Newlyn is primarily known for its fishing, and certainly in 1880 it was the main source of income for its residents. Whilst Newlyn was, and still is, a picturesque seaside destination, the permanent residents of the small village were stricken by poverty as income from fishing was erratic at best. In 1880 Langley returned to Birmingham and in the same year terrible storms struck the Cornish coast, and many fishermen lost their lives. A national campaign to aid fishermen went underway and it would have been difficult to avoid the plight of those whose lives had been affected by the tragedy. In 1881 Langley received a commission from a wealthy patron in Birmingham to work in Newlyn for a year and in 1882 he took up residence near the village and began to paint scenes of the people of Newlyn, most notably the women and their role in the community. "These paintings established Langley's distinct artistic style and choice of subject matter in the mind of the art viewing and purchasing public and, coupled with his admission to the Institute of Painters in Watercolours (later the Royal Institute), drew attractive offers of commissions, ensuring he would stay on in Newlyn". 1 Towards the end of 1885 Langley moved back to Birmingham to be with his wife and children, but after a brief visit to Newlyn in 1886 to complete his watercolour for the Institute's Spring Exhibition that year, he finally moved there in the Spring of 1887. During the time he had been absent from the village, his Newlyn subject matter had changed very little and continued to reflect the hardship of life in the fishing village.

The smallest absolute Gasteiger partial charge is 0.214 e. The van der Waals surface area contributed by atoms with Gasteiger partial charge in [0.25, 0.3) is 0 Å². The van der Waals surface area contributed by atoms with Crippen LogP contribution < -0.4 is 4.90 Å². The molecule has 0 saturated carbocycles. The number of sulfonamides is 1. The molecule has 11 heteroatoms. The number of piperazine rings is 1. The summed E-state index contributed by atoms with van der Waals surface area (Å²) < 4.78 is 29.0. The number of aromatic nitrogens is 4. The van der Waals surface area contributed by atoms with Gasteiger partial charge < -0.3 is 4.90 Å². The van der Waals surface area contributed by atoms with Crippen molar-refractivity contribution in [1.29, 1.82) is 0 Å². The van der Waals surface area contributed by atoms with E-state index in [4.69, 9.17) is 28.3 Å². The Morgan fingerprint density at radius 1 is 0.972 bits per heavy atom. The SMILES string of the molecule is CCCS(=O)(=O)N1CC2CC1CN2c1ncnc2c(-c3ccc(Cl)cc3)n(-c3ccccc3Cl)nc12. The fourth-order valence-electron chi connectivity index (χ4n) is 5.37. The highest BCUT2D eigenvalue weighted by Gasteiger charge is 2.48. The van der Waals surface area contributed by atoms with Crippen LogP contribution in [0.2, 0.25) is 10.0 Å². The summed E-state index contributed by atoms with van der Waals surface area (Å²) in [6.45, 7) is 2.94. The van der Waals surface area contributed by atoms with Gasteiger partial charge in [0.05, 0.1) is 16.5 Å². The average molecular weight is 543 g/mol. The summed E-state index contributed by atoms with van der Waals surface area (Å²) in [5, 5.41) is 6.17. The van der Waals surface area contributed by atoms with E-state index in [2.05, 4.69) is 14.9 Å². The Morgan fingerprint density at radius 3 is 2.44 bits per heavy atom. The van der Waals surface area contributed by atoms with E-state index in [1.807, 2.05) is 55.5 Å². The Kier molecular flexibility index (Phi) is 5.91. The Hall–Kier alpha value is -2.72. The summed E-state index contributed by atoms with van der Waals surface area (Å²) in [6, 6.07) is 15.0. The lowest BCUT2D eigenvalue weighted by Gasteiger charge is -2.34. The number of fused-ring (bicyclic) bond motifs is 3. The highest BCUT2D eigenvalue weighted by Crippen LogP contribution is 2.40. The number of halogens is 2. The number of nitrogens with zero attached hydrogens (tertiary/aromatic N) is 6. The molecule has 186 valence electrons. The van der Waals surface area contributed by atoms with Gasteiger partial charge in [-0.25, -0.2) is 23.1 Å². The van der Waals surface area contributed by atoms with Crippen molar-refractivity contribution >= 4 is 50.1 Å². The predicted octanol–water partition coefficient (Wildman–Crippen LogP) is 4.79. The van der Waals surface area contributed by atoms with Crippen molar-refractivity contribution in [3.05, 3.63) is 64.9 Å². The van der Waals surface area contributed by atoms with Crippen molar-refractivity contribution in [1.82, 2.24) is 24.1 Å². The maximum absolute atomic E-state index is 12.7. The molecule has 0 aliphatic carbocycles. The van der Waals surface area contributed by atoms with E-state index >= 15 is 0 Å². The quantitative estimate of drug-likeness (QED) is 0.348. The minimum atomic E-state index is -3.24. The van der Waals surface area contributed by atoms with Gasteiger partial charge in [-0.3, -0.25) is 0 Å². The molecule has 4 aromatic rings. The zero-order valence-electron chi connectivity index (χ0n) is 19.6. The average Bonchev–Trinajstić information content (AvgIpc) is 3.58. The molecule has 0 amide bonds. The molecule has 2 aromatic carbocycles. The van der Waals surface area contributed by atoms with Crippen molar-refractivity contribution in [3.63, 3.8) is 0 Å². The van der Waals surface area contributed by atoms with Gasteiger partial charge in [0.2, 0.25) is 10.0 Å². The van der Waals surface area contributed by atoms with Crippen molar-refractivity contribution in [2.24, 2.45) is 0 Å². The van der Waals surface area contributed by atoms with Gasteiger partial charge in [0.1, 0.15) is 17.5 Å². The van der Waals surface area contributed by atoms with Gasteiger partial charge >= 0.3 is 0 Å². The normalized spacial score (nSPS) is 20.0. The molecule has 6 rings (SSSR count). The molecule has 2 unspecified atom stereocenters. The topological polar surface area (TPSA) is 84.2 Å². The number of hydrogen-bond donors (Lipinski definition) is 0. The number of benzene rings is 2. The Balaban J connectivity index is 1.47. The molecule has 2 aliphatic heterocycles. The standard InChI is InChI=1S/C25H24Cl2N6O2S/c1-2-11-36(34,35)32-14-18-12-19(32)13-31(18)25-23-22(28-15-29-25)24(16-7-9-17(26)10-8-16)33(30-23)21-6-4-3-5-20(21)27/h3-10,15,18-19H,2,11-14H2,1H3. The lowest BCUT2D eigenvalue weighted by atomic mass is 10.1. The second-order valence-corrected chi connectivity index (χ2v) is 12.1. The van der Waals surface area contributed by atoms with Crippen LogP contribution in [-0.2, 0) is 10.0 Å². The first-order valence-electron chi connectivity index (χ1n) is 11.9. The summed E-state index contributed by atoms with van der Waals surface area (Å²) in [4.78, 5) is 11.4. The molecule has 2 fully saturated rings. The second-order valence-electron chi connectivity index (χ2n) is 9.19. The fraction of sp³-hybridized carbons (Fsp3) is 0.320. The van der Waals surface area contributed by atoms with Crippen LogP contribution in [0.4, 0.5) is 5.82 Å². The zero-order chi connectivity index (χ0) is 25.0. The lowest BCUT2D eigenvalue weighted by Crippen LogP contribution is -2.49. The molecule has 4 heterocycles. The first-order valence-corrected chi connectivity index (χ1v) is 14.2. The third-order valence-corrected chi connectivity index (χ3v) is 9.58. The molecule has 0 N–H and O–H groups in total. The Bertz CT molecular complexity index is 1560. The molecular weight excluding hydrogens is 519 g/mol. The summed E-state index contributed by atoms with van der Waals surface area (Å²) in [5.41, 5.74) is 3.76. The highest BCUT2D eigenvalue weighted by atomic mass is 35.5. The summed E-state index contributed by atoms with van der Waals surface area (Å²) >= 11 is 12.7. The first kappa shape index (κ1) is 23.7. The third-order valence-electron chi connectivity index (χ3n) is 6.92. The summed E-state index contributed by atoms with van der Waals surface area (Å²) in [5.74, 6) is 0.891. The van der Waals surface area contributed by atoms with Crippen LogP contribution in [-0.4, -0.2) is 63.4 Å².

A Village Idyll is one the finest examples of Langleys large-scale watercolours depicting Newlyn. It is comprised of a series of intimate portraits of Newlyn villagers set against the Cornish coast. Here, Langley has depicted figures from all three stages of life. When the picture was originally exhibited at the Royal Institute of Painters in Watercolours in 1888, it was shown with the line 'After the buoyant happy days of youth/comes the calm eventide of age'. The young women reading a love letter and the children playing serve as a buoyant contrast to the still pensiveness of the elderly woman in the foreground. Langley has shown the cycle of Newlyn life from the newly-born to the old of age, played out in front of the backdrop of the Cornish sea.

    The central figures of the young women and the fisherman are at work and whilst they are pausing from their daily chores to read a love letter or smoke a pipe, it is impossible to escape the theme of labour in the picture. Whilst the scene appears at first to be one of repast, work is woven into its fabric. The tarpaulin on the fisherman's knee, the water vessel at the woman's side, and the fishing fleet in the distance serve to remind the viewer of the driving force behind the Newlyn community.

    The painting does not show the direct effect of loss and hardship faced by the Newlyn fishing community as in paintings such as Disaster! Scene in a Cornish Fishing Village (1889) or Memories (1885), rather it refers indirectly to these themes. Behind the figures a fishing fleet can be seen, whilst on the sandy shore a shipwreck serves as a stark reminder of the of the loss of life seen regularly by the figures in the scene. In addition to this continued hardship, in 1888 there was a serious lack of fish and many families faced starvation. The sea thus represented a double threat.